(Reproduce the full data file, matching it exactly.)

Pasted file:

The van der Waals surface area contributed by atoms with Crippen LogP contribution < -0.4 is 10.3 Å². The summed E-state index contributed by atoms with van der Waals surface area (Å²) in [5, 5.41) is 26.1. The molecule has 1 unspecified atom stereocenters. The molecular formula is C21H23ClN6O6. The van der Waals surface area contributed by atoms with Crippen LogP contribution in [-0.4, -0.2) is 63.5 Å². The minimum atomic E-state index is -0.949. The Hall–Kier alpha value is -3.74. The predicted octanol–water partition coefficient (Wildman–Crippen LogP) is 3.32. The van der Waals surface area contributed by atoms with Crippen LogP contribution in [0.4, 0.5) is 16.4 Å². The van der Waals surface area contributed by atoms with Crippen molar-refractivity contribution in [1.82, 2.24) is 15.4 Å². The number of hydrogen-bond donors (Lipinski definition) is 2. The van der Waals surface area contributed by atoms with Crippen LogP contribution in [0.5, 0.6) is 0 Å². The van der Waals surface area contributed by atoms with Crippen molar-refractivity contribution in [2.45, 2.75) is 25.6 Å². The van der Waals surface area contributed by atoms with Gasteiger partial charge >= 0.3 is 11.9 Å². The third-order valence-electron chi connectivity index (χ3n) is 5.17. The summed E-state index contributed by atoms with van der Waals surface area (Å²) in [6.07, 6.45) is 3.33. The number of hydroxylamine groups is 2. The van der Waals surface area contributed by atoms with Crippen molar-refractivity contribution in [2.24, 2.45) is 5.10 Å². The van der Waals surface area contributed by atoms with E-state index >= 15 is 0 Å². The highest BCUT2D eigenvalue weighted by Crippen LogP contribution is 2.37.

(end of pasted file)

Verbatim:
The van der Waals surface area contributed by atoms with Crippen LogP contribution < -0.4 is 10.3 Å². The summed E-state index contributed by atoms with van der Waals surface area (Å²) in [5, 5.41) is 26.1. The molecule has 1 unspecified atom stereocenters. The molecular formula is C21H23ClN6O6. The van der Waals surface area contributed by atoms with Crippen LogP contribution in [-0.4, -0.2) is 63.5 Å². The minimum atomic E-state index is -0.949. The Hall–Kier alpha value is -3.74. The predicted octanol–water partition coefficient (Wildman–Crippen LogP) is 3.32. The van der Waals surface area contributed by atoms with Crippen LogP contribution in [0.4, 0.5) is 16.4 Å². The van der Waals surface area contributed by atoms with Crippen molar-refractivity contribution in [1.82, 2.24) is 15.4 Å². The number of hydrogen-bond donors (Lipinski definition) is 2. The van der Waals surface area contributed by atoms with Crippen LogP contribution in [0.5, 0.6) is 0 Å². The van der Waals surface area contributed by atoms with Crippen molar-refractivity contribution in [2.45, 2.75) is 25.6 Å². The van der Waals surface area contributed by atoms with Gasteiger partial charge >= 0.3 is 11.9 Å². The third-order valence-electron chi connectivity index (χ3n) is 5.17. The summed E-state index contributed by atoms with van der Waals surface area (Å²) in [6.07, 6.45) is 3.33. The number of hydroxylamine groups is 2. The van der Waals surface area contributed by atoms with Crippen molar-refractivity contribution in [2.24, 2.45) is 5.10 Å². The van der Waals surface area contributed by atoms with E-state index >= 15 is 0 Å². The highest BCUT2D eigenvalue weighted by Crippen LogP contribution is 2.37.